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Int J Cancer. 2019 Jan 17. doi: 10.1002/ijc.32137. [Epub ahead of print]

β6 -integrin serves as a novel serum tumor marker for colorectal carcinoma.

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Department of Gastroenterology and Hepatology, University Hospital Zurich, Zurich, Switzerland.
Department of Immunology, Stanford University, Stanford, CA.
National Center for Cancer Care and Research NCCCR, Hamad Medical Corporation, Doha, Qatar.
Cancer and Translational Medicine Research Unit, Department of Pathology, University of Oulu, Oulu, Finland.
Oulu University Hospital and Medical Research Center Oulu, Oulu, Finland.
Department of Gastroenterology, University Hospital, Basel, Switzerland.
Department of Visceral and Transplant Surgery, University and University Hospital Zurich, Zürich, Switzerland.
Department of Pathology, Institute of Surgical Pathology, University Hospital Zurich, Zurich, Switzerland.
Clinic for Gastroenterology Bethanien, Zürich, Switzerland.
Clinic for Gastroenterology Zurich-Fluntern, Zurich, Switzerland.
Faculty of Medicine and Health Sciences, University of Nottingham, Nottingham, United Kingdom.
Division of Pulmonary, Critical Care, Allergy and Sleep Medicine, Department of Medicine, University of California, San Francisco, CA.
Department of Surgery, University Hospital Magdeburg, Magdeburg, Germany.
Department of Medical Informatics, University of Erlangen-Nuremberg, Erlangen, Germany.
Division of Molecular and Experimental Surgery, University Medical Center Erlangen, Erlangen, Germany.
Zurich Center for Integrative Human Physiology, University of Zurich, Zurich, Switzerland.


Colorectal cancer (CRC) is one of the leading causes of cancer-related deaths worldwide and the need for novel biomarkers and therapeutic strategies to improve diagnosis and surveillance is obvious. This study aims to identify β6 -integrin (ITGB6) as a novel serum tumor marker for diagnosis, prognosis, and surveillance of CRC. ITGB6 serum levels were validated in retro- and prospective CRC patient cohorts. ITGB6 serum levels were analyzed by ELISA. Using an initial cohort of 60 CRC patients, we found that ITGB6 is present in the serum of CRC, but not in non-CRC control patients. A cut-off of ≥2 ng/mL ITGB6 reveals 100% specificity for the presence of metastatic CRC. In an enlarged study cohort of 269 CRC patients, ITGB6 predicted the onset of metastatic disease and was associated with poor prognosis. Those data were confirmed in an independent, prospective cohort consisting of 40 CRC patients. To investigate whether ITGB6 can also be used for tumor surveillance, serum ITGB6-levels were assessed in 26 CRC patients, pre- and post-surgery, as well as during follow-up visits. After complete tumor resection, ITGB6 serum levels declined completely. During follow-up, a new rise in ITGB6 serum levels indicated tumor recurrence or the onset of new metastasis as confirmed by CT scan. ITGB6 was more accurate for prognosis of advanced CRC and for tumor surveillance as the established marker carcinoembryonic antigen (CEA). Our findings identify ITGB6 as a novel serum marker for diagnosis, prognosis, and surveillance of advanced CRC. This might essentially contribute to an optimized patient care.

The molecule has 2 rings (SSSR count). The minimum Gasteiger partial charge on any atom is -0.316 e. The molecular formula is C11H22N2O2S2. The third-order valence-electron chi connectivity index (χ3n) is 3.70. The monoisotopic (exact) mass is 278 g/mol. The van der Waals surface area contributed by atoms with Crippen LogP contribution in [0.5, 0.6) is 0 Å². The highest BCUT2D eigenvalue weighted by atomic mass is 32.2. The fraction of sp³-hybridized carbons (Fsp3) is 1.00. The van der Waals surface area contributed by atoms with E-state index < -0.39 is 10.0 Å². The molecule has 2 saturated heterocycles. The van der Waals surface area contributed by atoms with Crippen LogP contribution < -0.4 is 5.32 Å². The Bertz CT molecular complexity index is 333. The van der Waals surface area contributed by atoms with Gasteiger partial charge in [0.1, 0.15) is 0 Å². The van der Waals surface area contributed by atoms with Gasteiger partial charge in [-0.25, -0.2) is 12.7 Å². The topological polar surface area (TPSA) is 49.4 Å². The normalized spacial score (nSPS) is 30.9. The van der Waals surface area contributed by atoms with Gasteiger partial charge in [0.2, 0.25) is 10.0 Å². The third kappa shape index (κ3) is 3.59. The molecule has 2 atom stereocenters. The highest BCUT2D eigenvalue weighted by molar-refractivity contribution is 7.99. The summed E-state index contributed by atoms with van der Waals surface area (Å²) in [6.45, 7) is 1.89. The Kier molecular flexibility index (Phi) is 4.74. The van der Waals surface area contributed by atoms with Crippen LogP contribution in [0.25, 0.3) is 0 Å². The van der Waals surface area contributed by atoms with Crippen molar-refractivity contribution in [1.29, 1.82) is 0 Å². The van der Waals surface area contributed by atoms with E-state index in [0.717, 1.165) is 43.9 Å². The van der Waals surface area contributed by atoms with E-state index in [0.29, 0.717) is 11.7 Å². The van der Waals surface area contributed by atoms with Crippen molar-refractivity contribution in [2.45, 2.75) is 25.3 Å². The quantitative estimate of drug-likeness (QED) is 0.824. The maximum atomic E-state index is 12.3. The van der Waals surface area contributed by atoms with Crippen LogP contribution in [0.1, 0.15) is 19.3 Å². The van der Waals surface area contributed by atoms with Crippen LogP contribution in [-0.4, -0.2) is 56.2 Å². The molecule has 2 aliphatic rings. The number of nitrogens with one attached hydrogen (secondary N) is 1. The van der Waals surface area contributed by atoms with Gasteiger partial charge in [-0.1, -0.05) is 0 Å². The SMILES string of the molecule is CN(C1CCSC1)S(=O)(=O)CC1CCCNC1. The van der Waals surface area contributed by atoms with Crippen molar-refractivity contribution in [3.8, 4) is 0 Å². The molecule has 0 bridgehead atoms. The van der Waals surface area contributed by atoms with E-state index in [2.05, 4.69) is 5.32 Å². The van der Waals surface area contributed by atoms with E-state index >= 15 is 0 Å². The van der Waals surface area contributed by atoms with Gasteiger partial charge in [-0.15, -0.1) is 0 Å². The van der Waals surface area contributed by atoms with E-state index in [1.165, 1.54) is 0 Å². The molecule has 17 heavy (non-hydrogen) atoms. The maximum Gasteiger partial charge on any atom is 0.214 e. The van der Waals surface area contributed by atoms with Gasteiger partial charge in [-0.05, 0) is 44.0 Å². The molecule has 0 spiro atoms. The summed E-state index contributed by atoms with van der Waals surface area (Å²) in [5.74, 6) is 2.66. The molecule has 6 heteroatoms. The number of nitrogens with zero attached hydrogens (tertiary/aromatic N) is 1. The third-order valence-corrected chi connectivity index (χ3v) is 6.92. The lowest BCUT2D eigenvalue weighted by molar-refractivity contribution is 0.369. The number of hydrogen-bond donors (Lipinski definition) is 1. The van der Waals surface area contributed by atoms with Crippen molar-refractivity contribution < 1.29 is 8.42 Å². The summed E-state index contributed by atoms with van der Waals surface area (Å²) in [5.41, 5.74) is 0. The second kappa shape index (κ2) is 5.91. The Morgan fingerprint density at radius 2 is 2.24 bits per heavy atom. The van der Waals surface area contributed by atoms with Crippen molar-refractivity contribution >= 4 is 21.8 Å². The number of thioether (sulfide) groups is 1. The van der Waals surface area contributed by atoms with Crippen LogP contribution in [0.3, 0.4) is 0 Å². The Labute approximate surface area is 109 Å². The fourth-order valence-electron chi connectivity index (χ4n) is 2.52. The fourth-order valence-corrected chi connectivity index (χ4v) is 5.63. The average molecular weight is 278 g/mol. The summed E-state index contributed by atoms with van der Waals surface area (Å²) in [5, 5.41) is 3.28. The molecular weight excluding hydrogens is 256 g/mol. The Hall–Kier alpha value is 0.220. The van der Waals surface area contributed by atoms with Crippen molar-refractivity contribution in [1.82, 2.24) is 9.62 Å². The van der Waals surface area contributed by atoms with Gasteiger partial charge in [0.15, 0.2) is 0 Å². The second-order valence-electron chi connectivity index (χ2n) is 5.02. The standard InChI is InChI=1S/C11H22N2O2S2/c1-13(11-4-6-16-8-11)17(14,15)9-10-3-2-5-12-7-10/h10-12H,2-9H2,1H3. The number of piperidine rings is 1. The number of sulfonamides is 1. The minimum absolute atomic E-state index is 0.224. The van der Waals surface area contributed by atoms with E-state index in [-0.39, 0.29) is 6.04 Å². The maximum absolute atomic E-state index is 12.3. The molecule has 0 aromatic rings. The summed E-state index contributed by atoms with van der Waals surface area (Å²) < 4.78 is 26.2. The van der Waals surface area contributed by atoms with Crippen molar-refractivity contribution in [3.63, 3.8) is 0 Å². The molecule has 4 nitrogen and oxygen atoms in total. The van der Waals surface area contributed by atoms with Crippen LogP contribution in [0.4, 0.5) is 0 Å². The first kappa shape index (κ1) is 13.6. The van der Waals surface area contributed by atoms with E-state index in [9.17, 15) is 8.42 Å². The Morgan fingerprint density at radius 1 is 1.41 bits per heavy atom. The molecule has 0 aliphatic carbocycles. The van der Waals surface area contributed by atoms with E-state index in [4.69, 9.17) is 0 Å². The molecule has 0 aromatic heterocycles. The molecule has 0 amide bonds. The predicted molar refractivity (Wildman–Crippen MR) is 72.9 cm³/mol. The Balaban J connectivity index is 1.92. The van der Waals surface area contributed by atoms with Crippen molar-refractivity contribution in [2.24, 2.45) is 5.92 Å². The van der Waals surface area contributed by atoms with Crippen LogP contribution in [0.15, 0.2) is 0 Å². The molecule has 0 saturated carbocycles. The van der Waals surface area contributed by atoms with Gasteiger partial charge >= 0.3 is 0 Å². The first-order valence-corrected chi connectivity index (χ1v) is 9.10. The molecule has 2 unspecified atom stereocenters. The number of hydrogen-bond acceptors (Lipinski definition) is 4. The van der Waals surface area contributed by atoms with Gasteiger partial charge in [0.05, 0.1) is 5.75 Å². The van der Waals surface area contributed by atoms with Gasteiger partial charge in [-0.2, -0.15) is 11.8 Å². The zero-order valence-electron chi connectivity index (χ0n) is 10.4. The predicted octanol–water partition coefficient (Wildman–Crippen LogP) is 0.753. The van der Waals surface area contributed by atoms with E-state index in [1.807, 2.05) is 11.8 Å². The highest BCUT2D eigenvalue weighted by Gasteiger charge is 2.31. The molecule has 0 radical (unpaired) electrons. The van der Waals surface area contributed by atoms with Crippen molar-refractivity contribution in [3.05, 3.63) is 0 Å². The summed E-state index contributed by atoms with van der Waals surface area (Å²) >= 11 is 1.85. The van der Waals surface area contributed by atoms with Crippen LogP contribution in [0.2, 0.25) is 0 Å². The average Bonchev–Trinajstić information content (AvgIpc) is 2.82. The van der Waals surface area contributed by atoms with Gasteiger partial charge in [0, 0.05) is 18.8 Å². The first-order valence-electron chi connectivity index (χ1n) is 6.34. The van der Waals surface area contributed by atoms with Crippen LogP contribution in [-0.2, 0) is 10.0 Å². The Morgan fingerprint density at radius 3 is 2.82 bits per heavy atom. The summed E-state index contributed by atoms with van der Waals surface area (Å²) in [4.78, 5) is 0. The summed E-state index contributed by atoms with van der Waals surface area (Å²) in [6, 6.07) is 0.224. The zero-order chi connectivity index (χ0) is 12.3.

ITGB6; colorectal cancer; metastasis; serum tumor marker; surveillance; therapy response


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